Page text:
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Before you start tweeting about the 2016 Olympics, read this!

July 31, 2016

Dee Dee Trotter 2012 Olympics
Dee Dee Trotter 2012 Olympics via Wikipedia

The Olympics are almost here, and there are specific rules about the use of relevant content on social media platforms. The Olympic rings, brand name, images of participants taken during the games in combination of a company brand, references to an athlete’s performance or participation are strictly controlled between July 27 and August 24, Even the athletes themselves must be extremely careful about what they say in the media and on social media.
Note that SOME athletes can appear in their sponsors’ marketing during the Games if they are granted special dispensation.

Some of the rest of the athletes are already making news with tweets like this one from Britain’s Jade Lally

There is an extensive list of “Olympic listed terms or expressions” that you must be wary of if you are not an official sponsor of the games

SO. Before you ruin your favorite athlete’s experience and possibly their awards when sharing for your brand, please download the PDF of the rule 40 Guidelines and familiarize yourself with them!

According to the IOC, “Olympic-related terms” include the following, depending upon context:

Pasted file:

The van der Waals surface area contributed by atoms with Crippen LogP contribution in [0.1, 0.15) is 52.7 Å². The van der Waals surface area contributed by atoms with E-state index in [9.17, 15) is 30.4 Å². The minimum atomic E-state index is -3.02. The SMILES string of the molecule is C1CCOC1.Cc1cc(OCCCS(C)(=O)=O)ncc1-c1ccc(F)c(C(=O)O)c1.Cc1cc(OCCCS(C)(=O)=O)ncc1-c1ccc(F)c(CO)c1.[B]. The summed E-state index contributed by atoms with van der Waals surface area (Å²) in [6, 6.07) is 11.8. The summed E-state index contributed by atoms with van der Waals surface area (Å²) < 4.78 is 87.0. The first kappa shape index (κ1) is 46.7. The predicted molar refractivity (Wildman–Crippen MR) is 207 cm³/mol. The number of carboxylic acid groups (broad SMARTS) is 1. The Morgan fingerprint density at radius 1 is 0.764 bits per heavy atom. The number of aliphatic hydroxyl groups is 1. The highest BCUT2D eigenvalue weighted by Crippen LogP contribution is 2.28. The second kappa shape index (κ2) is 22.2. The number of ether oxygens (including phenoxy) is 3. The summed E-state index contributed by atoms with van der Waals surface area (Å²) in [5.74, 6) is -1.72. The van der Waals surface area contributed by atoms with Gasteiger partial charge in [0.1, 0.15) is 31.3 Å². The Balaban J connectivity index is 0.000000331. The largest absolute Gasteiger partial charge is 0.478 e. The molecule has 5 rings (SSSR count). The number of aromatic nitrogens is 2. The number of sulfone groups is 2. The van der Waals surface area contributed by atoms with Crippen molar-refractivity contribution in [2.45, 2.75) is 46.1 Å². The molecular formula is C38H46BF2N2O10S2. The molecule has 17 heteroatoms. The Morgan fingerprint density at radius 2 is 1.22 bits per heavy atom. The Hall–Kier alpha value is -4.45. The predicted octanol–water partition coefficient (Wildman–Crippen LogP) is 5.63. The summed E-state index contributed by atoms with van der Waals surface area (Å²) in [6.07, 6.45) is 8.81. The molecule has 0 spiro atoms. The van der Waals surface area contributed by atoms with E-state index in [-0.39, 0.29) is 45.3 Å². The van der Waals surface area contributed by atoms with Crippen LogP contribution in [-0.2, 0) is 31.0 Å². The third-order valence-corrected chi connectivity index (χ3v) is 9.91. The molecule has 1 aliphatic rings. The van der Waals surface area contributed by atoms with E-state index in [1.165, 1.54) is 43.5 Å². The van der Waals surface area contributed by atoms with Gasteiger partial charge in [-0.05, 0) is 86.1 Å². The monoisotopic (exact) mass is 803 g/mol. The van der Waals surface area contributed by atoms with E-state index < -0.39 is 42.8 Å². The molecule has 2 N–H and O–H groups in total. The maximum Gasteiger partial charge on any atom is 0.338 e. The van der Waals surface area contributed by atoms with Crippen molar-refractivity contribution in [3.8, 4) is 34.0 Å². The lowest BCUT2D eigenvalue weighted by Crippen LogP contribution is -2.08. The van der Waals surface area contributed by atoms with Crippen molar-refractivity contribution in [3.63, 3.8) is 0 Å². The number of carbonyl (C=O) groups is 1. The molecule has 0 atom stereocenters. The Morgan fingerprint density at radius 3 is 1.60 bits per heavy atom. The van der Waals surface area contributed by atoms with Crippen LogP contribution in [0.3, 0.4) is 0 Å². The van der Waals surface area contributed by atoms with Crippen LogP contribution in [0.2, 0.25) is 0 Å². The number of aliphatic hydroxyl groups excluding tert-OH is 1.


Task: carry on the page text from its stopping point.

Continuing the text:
• 2016
  • Rio/Rio de Janeiro
  • Gold
  • Silver
  • Bronze
  • Medal
  • Performance
  • Challenge
  • Summer Games
  • Sponsors
  • Victory
  • Olympian
  • Olympic
  • Olympics
  • Olympic
  • Games
  • Olympiad
  • Olympiads

Crazy right? The days of all of the athletes being amateurs is long gone, so this seems a little excessive, though of course we have to understand the value of the brand name too. Bottom line, just think before you share on social so you don’t set yourself up for a lawsuit or mess up an athlete’s career!

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  1. David, it appears that any participating athlete or someone local supporting an athlete with even a minor sponsorship like help getting to the games, supplying gear etc at home could run up against the rules as set by simply cheering them on on social media and mentioning the above words. It’s not just big corporate sponsors. Of course, I’m not a lawyer either, so do your due diligence before you mess up someone’s Olympic dreams.

  2. Hmm, since you’re not a lawyer and I’m not a lawyer, maybe we should just refer to the rules eh?
    My take on this is that if you are a small business supporting a local athlete and you gave them a t-shirt that could be represented as “sponsorship” and you are covered by these rules.
    Also the athletes themselves are not permitted to post about the event, as see in the Tweet shared in my post. Yours truly the author in question.

  3. The author of this articles doesn’t draw an clear distinction between “company” and social posts by just your average person. The article is really about company branding, not social commenting. It’s a rather miss-leading headline.

    In brief i read it as saying, a company, corporation or brand can not do advertising or branding that somehow falsely creates a connection with the IOC or the Olympics or the participants.

    So if your not a company or corporation or doing branding, you should be okay to post and comment and say what you wish to say.

    Disclaimer –> This is not legal advice, do your own due diligence.

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